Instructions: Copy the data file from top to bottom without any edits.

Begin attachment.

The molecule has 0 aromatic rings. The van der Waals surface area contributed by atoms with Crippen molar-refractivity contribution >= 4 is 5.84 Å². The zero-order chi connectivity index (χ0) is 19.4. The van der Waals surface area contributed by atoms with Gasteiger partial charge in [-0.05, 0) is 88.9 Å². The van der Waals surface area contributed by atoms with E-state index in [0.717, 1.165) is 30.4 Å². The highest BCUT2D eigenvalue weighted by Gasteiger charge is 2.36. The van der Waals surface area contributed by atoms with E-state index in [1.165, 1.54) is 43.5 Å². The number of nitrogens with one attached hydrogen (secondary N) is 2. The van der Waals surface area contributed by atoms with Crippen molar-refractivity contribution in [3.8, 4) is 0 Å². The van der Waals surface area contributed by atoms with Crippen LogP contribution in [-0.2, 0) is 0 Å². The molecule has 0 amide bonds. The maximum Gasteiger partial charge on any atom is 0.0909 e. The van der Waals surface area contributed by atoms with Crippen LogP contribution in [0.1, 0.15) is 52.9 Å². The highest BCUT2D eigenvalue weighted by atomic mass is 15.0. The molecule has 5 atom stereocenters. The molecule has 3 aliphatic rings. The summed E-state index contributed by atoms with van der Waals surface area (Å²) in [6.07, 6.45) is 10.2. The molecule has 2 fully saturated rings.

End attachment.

The molecule has 0 aromatic rings. The van der Waals surface area contributed by atoms with Crippen molar-refractivity contribution >= 4 is 5.84 Å². The zero-order chi connectivity index (χ0) is 19.4. The van der Waals surface area contributed by atoms with Gasteiger partial charge in [-0.05, 0) is 88.9 Å². The van der Waals surface area contributed by atoms with E-state index in [0.717, 1.165) is 30.4 Å². The highest BCUT2D eigenvalue weighted by Gasteiger charge is 2.36. The van der Waals surface area contributed by atoms with E-state index in [1.165, 1.54) is 43.5 Å². The number of nitrogens with one attached hydrogen (secondary N) is 2. The van der Waals surface area contributed by atoms with Crippen molar-refractivity contribution in [3.8, 4) is 0 Å². The van der Waals surface area contributed by atoms with Crippen LogP contribution in [-0.2, 0) is 0 Å². The molecule has 0 amide bonds. The maximum Gasteiger partial charge on any atom is 0.0909 e. The van der Waals surface area contributed by atoms with Crippen LogP contribution in [0.1, 0.15) is 52.9 Å². The highest BCUT2D eigenvalue weighted by atomic mass is 15.0. The molecule has 5 atom stereocenters. The molecule has 3 aliphatic rings. The summed E-state index contributed by atoms with van der Waals surface area (Å²) in [6.07, 6.45) is 10.2. The molecule has 2 fully saturated rings.